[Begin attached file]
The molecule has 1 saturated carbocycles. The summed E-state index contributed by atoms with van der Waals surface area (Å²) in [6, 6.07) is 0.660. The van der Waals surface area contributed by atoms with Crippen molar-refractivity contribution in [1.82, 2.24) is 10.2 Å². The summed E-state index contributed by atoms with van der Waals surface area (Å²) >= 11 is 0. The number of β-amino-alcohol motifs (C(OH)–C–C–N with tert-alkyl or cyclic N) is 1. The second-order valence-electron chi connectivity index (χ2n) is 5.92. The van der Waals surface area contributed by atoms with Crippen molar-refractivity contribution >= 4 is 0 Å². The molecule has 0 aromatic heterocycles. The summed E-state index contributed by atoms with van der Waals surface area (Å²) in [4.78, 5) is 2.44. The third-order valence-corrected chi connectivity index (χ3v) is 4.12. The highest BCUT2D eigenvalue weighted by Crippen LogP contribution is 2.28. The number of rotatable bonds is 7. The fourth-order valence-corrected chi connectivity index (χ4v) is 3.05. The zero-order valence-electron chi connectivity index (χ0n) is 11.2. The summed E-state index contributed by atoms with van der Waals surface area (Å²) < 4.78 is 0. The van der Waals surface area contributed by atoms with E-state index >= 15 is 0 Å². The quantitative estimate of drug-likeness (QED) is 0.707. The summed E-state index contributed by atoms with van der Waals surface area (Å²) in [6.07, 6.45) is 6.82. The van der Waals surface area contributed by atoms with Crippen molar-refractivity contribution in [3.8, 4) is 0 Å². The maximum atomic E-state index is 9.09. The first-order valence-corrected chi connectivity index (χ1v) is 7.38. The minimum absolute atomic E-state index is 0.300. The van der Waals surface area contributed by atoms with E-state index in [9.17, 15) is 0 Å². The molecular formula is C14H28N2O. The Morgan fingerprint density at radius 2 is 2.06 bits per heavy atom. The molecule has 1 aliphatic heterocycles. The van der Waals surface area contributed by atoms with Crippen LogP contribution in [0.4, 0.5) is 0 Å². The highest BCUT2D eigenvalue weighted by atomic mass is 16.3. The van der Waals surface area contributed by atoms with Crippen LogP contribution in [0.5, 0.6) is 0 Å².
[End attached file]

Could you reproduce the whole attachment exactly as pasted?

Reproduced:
The molecule has 1 saturated carbocycles. The summed E-state index contributed by atoms with van der Waals surface area (Å²) in [6, 6.07) is 0.660. The van der Waals surface area contributed by atoms with Crippen molar-refractivity contribution in [1.82, 2.24) is 10.2 Å². The summed E-state index contributed by atoms with van der Waals surface area (Å²) >= 11 is 0. The number of β-amino-alcohol motifs (C(OH)–C–C–N with tert-alkyl or cyclic N) is 1. The second-order valence-electron chi connectivity index (χ2n) is 5.92. The van der Waals surface area contributed by atoms with Crippen molar-refractivity contribution >= 4 is 0 Å². The molecule has 0 aromatic heterocycles. The summed E-state index contributed by atoms with van der Waals surface area (Å²) in [4.78, 5) is 2.44. The third-order valence-corrected chi connectivity index (χ3v) is 4.12. The highest BCUT2D eigenvalue weighted by Crippen LogP contribution is 2.28. The number of rotatable bonds is 7. The fourth-order valence-corrected chi connectivity index (χ4v) is 3.05. The zero-order valence-electron chi connectivity index (χ0n) is 11.2. The summed E-state index contributed by atoms with van der Waals surface area (Å²) < 4.78 is 0. The van der Waals surface area contributed by atoms with E-state index >= 15 is 0 Å². The quantitative estimate of drug-likeness (QED) is 0.707. The summed E-state index contributed by atoms with van der Waals surface area (Å²) in [6.07, 6.45) is 6.82. The van der Waals surface area contributed by atoms with Crippen molar-refractivity contribution in [3.8, 4) is 0 Å². The maximum atomic E-state index is 9.09. The first-order valence-corrected chi connectivity index (χ1v) is 7.38. The minimum absolute atomic E-state index is 0.300. The van der Waals surface area contributed by atoms with E-state index in [9.17, 15) is 0 Å². The molecular formula is C14H28N2O. The Morgan fingerprint density at radius 2 is 2.06 bits per heavy atom. The molecule has 1 aliphatic heterocycles. The van der Waals surface area contributed by atoms with Crippen LogP contribution in [0.4, 0.5) is 0 Å². The highest BCUT2D eigenvalue weighted by atomic mass is 16.3. The van der Waals surface area contributed by atoms with Crippen LogP contribution in [0.5, 0.6) is 0 Å².